Annexation requested of Oroville Council

OROVILLE – The Oroville City Council heard yet another request to annex property located north of the current city limits at their final meeting for 2007.

Several property owners, owning 344 acres in 93 parcels, have submitted a letter of intent to annex into the city, said Oroville City Planner Chris Branch. The request was made by property owners representing 20 percent of the annexation boundary’s total valuation. Property owners representing a minimum of 10 percent of the valuation are required, according to the planner to request annexation from the city.

“The 93 parcels are evaluated by the county at about $4.5 million. The actual value the city experiences is somewhat less when you subtract things like senior exemptions.”

“The procedure for code cities of our size requires that a meeting be set 60 days from receipt of the request,” said Branch.

The annexation will be on the east side of the Chesaw Road running north from the ballfields and north of the Chesaw road after it turns east taking in property to the east of the Eastlake Road.

The council has set Tuesday, Feb. 5 for a meeting to further discuss the annexation and to decide whether to have the petitioners proceed with collecting the necessary approval the property owners representing 60 percent of the valuation.

“We all know there are a few who would be included in this requested annexation that have expressed a desire not to be annexed in the past,” said Branch. “It will be up to the petitioners to see if they can come up with the 60 percent required to approve the annexation.”

Branch also discussed the county .08 money or “oh 8” as it is called. This state money is divided between the county and the various incorporated towns and cities of Okanogan County. It has increased slightly and is being called .09 money now, according to Branch.

“As you may know we got lots of the dollars, but much of the money we got for projects from the .08 money for economic development purposes we turned around and gave right back to the county. For example, the money for the trailhead, the Eastlake Sewer project and the Sub Area Plan,” said Branch.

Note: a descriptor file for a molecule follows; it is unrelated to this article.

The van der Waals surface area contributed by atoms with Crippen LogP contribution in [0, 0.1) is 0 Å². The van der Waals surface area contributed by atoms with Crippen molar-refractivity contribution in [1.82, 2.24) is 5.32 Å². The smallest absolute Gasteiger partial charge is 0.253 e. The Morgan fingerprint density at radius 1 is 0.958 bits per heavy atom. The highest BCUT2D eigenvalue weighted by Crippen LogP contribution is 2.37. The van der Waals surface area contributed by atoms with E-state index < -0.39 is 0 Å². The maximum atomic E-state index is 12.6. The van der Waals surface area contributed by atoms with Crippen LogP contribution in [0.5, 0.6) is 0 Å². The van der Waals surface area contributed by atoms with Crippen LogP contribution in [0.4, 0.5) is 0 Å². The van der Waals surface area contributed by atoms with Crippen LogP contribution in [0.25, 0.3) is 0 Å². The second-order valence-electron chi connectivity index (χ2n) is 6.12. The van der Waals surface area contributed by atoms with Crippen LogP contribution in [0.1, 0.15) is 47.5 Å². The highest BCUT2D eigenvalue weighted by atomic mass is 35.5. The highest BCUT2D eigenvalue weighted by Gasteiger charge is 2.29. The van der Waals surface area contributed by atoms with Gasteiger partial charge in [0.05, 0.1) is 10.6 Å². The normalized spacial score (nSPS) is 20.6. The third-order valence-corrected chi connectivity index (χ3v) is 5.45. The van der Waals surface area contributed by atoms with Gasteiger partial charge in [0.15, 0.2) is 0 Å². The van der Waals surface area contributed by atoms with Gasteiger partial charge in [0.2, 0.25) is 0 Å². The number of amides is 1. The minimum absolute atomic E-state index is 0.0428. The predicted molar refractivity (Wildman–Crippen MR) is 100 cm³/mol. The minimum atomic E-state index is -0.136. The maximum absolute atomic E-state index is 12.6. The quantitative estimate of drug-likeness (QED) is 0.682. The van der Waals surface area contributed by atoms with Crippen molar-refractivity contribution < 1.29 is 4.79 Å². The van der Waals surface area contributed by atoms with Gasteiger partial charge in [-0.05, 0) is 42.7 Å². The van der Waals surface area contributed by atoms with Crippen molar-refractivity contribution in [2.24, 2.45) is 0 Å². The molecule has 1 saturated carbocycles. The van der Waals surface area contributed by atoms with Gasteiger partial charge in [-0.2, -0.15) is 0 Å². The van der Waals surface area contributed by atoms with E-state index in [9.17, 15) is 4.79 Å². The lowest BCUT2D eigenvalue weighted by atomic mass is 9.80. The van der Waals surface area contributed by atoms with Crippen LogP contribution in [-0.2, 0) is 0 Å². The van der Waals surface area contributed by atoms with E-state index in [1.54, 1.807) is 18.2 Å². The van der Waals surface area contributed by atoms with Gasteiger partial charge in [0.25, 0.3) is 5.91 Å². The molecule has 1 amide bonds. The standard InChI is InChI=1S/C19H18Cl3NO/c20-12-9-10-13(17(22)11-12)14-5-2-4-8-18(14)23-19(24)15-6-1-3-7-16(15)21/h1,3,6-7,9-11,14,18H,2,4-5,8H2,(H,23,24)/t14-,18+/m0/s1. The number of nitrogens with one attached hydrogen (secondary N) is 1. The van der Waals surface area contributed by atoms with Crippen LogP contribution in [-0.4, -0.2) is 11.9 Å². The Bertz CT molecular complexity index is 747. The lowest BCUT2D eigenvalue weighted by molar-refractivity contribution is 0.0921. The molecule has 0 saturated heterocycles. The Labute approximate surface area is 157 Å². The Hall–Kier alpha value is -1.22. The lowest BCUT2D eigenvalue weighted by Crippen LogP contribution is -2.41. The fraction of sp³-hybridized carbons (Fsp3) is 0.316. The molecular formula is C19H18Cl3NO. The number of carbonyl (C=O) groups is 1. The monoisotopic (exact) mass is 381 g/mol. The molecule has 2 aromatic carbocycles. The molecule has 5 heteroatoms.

Branch told the council that at the last Economic Alliance meeting representatives of the cities and the county discussed what economic development means and what the state requirement for “consulting with the cities” means.

“We are going to have another meeting to discuss how to spend the extra dollars,” Branch said. “You can have an executive director for the Economic Alliance, but without the dollars to inject into economic development it really doesn’t result in much.”

By way of background city clerk/treasurer Kathy Jones told the council that the cities had to meet with the county “in force to battle for our share.”

“Their idea of consulting with the cities at that time was telling them what they (the county) were going to do with the money. That’s what they were calling consulting,” said Branch, who indicated the cities’ relationship with the county has much improved since then.

In other businesses, the city is still trying to firm up what charges will be made for ambulance calls. At this time they are looking at various charges for calls with treatment, with and without transport.

“I do believe we have one individual that’s at the school and an EMT that has caused a problem in town and has spoke with various organizations,” said Mayor Chuck Spieth. “This individual probably needs to be removed from the ambulance crew. I am going to investigate the bylaws and see what actions can be taken regarding the individual.”

It being the last council meeting of the year fellow council members, the mayor and staff expressed their best wishes to Ryan Milligan whose term has come to an end. Milligan did not run for reelection indicating that he had plans to build a home that was not located within the city limits.

The next meeting of the council falls on New Years Day so it has been moved to the following day, Wednesday, Jan. 2 at 7 p.m.